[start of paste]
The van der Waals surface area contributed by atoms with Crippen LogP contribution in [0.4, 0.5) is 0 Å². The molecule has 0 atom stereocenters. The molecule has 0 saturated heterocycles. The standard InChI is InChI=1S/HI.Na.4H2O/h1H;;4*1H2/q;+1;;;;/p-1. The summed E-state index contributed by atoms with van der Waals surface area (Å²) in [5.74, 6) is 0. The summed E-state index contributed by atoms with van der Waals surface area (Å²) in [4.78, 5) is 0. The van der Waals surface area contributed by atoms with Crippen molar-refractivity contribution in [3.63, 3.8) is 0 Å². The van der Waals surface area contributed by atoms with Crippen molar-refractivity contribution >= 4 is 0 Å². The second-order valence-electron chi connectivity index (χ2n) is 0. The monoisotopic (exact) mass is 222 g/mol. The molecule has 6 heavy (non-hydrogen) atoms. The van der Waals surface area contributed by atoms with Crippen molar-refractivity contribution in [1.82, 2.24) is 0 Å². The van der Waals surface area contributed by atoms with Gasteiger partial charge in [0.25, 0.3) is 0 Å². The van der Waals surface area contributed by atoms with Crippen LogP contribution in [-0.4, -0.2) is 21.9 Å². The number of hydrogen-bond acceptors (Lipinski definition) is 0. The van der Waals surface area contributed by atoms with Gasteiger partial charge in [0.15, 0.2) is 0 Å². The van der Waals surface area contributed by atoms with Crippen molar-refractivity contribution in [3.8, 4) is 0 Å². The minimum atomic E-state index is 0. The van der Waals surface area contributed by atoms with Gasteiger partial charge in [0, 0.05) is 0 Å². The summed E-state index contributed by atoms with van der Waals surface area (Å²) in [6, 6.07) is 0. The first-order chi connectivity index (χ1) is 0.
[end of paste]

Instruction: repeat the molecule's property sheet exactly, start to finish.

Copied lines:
The van der Waals surface area contributed by atoms with Crippen LogP contribution in [0.4, 0.5) is 0 Å². The molecule has 0 atom stereocenters. The molecule has 0 saturated heterocycles. The standard InChI is InChI=1S/HI.Na.4H2O/h1H;;4*1H2/q;+1;;;;/p-1. The summed E-state index contributed by atoms with van der Waals surface area (Å²) in [5.74, 6) is 0. The summed E-state index contributed by atoms with van der Waals surface area (Å²) in [4.78, 5) is 0. The van der Waals surface area contributed by atoms with Crippen molar-refractivity contribution in [3.63, 3.8) is 0 Å². The van der Waals surface area contributed by atoms with Crippen molar-refractivity contribution >= 4 is 0 Å². The second-order valence-electron chi connectivity index (χ2n) is 0. The monoisotopic (exact) mass is 222 g/mol. The molecule has 6 heavy (non-hydrogen) atoms. The van der Waals surface area contributed by atoms with Crippen molar-refractivity contribution in [1.82, 2.24) is 0 Å². The van der Waals surface area contributed by atoms with Gasteiger partial charge in [0.25, 0.3) is 0 Å². The van der Waals surface area contributed by atoms with Crippen LogP contribution in [-0.4, -0.2) is 21.9 Å². The number of hydrogen-bond acceptors (Lipinski definition) is 0. The van der Waals surface area contributed by atoms with Gasteiger partial charge in [0.15, 0.2) is 0 Å². The van der Waals surface area contributed by atoms with Crippen molar-refractivity contribution in [3.8, 4) is 0 Å². The minimum atomic E-state index is 0. The van der Waals surface area contributed by atoms with Gasteiger partial charge in [0, 0.05) is 0 Å². The summed E-state index contributed by atoms with van der Waals surface area (Å²) in [6, 6.07) is 0. The first-order chi connectivity index (χ1) is 0.